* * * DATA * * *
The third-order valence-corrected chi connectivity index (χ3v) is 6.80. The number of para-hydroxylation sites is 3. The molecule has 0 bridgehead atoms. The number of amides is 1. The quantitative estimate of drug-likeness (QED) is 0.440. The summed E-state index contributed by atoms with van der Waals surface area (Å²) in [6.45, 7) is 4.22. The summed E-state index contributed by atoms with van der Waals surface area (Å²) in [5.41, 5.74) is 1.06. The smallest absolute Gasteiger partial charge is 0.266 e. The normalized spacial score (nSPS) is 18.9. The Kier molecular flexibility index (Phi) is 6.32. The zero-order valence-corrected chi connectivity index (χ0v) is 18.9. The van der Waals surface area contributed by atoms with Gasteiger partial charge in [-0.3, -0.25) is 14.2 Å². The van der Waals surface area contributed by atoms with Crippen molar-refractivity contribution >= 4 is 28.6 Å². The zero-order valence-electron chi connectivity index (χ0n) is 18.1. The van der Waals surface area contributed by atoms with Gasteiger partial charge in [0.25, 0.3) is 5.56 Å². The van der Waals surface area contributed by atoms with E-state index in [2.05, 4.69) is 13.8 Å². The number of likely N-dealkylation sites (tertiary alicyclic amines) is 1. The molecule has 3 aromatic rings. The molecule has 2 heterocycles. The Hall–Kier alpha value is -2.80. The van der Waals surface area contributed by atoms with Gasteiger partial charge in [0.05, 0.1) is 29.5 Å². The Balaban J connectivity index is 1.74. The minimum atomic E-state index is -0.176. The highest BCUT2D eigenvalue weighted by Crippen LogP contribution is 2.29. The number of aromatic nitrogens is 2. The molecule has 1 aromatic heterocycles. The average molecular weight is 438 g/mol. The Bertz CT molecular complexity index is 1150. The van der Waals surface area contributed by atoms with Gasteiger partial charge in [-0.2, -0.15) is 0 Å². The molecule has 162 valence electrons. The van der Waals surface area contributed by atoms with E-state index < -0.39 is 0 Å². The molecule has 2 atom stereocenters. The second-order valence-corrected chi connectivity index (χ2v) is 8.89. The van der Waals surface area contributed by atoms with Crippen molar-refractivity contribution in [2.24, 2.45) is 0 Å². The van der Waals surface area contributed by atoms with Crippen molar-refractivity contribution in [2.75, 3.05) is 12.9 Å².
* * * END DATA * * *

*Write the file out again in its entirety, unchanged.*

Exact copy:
The third-order valence-corrected chi connectivity index (χ3v) is 6.80. The number of para-hydroxylation sites is 3. The molecule has 0 bridgehead atoms. The number of amides is 1. The quantitative estimate of drug-likeness (QED) is 0.440. The summed E-state index contributed by atoms with van der Waals surface area (Å²) in [6.45, 7) is 4.22. The summed E-state index contributed by atoms with van der Waals surface area (Å²) in [5.41, 5.74) is 1.06. The smallest absolute Gasteiger partial charge is 0.266 e. The normalized spacial score (nSPS) is 18.9. The Kier molecular flexibility index (Phi) is 6.32. The zero-order valence-corrected chi connectivity index (χ0v) is 18.9. The van der Waals surface area contributed by atoms with Gasteiger partial charge in [-0.3, -0.25) is 14.2 Å². The van der Waals surface area contributed by atoms with Crippen molar-refractivity contribution >= 4 is 28.6 Å². The zero-order valence-electron chi connectivity index (χ0n) is 18.1. The van der Waals surface area contributed by atoms with Gasteiger partial charge in [0.25, 0.3) is 5.56 Å². The van der Waals surface area contributed by atoms with E-state index in [2.05, 4.69) is 13.8 Å². The number of likely N-dealkylation sites (tertiary alicyclic amines) is 1. The molecule has 3 aromatic rings. The molecule has 2 heterocycles. The Hall–Kier alpha value is -2.80. The van der Waals surface area contributed by atoms with Gasteiger partial charge in [0.05, 0.1) is 29.5 Å². The Balaban J connectivity index is 1.74. The minimum atomic E-state index is -0.176. The highest BCUT2D eigenvalue weighted by Crippen LogP contribution is 2.29. The number of aromatic nitrogens is 2. The molecule has 1 aromatic heterocycles. The average molecular weight is 438 g/mol. The Bertz CT molecular complexity index is 1150. The van der Waals surface area contributed by atoms with Gasteiger partial charge in [-0.2, -0.15) is 0 Å². The molecule has 162 valence electrons. The van der Waals surface area contributed by atoms with E-state index < -0.39 is 0 Å². The molecule has 2 atom stereocenters. The second-order valence-corrected chi connectivity index (χ2v) is 8.89. The van der Waals surface area contributed by atoms with Crippen molar-refractivity contribution in [2.24, 2.45) is 0 Å². The van der Waals surface area contributed by atoms with Crippen molar-refractivity contribution in [2.75, 3.05) is 12.9 Å².